Across the fire, Bill and Felicia bring their concerns to Cal. They don’t like his way of doing things. He makes it clear that the cult needs a leader. He also says he’s going to write the last few rungs of the ladder because now he has seen the light, just as Steve did all those years ago. They bring up Alison (Sarah Jones), now Miranda, they don’t like his mishandling of those who’ve lost faith, and so on.
But he’s got a lid on Miranda, he’s brainwashed her once more, essentially. She’s off in a little trailer, “grateful” to the movement for all they’ve done. A marked change since her time in that bare, white room. It all looks like Cal’s got things under control now. It also gives him too much confidence, believing himself to be the “chosen son“, but Bill and Felicia still aren’t happy.
Cal: “I can go out on the fucking street and make people believe”
The cult may be starting to get to Detective Gaines, even slightly. After infiltrating them so far, only just a bit, he’s already starting to see his own life differently. And speaking of different lives, Hawk ends up going to a big party to meet Ashley. His life is changing drastically. He lays a big kiss on her and things start moving quick for them.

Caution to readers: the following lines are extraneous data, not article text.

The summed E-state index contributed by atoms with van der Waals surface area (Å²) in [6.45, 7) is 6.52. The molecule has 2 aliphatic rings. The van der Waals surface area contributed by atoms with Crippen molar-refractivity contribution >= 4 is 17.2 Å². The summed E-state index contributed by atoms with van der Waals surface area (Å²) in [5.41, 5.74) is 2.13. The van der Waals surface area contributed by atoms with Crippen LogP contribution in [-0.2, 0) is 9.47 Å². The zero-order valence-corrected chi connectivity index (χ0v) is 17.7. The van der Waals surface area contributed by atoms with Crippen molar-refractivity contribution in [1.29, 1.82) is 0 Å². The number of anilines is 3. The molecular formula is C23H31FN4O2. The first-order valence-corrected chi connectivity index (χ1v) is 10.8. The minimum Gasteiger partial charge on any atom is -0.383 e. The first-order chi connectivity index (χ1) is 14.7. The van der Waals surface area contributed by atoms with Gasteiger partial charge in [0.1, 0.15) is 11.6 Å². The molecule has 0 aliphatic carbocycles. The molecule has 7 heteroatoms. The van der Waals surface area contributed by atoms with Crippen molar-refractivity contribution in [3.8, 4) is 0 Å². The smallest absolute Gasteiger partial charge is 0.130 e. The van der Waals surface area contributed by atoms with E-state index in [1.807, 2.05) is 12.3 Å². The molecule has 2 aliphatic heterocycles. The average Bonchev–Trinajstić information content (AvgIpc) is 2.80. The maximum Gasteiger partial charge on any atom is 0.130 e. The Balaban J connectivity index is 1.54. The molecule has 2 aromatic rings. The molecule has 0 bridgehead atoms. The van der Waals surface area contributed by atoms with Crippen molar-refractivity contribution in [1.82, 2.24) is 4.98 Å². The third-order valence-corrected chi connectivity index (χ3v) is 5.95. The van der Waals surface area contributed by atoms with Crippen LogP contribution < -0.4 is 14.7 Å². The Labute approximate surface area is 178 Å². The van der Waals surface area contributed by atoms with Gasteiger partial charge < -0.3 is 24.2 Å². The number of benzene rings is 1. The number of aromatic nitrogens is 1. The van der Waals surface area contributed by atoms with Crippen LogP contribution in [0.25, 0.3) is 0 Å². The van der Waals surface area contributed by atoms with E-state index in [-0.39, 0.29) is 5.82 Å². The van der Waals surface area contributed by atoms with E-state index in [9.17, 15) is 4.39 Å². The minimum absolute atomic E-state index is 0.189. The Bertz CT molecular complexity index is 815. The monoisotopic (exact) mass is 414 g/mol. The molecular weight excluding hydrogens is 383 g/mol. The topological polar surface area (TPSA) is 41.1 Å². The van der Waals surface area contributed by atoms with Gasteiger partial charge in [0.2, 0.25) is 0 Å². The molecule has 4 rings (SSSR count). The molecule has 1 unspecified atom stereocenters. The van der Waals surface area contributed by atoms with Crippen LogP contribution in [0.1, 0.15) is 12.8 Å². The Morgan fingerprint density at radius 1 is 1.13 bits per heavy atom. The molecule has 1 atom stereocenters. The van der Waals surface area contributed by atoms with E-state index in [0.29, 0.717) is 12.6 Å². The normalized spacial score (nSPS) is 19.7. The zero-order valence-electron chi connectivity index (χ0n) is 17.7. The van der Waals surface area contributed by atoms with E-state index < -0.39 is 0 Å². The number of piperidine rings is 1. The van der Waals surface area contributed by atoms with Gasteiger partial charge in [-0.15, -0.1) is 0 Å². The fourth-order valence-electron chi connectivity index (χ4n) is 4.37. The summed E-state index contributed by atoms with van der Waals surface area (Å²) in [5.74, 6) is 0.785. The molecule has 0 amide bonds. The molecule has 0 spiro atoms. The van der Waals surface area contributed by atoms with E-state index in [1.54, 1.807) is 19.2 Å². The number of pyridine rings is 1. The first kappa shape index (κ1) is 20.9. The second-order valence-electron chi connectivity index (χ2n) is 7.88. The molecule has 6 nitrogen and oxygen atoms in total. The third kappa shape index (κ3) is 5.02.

Before leaving, Bill and Felicia head to see Eddie. They bring Miranda to see him. She keeps apologizing, and now it turns out she’s back in the movement. “Keep the faith, honey,” says Felicia. They ask him to watch Cal. And it all clearly worries Eddie, knowing Miranda did nothing yet there she is, unburdening herself all over the place.
Later out in the woods at night, Eddie meets Cal in private. “Dig until you find something,” he tells Eddie handing over a shovel for him. What’s the meaning? What will he find down there?
Suspenseful little finale for this episode. Loved it all. The whole series gets better as the episodes wear on. Next up is titled “The Hole”, so naturally, we’ll figure out to where Eddie is digging.
Hulu’s The Path
Season 1, Episode 2: “The Era of the Ladder”
Directed by Mike Cahill
Written by Jessica Goldberg
* For a review of the previous episode, “What The Fire Throws” – click here
* For a review of the next episode, “A Homecoming” – click here
After the first episode, Hulu’s The Path continues on its ominous journey.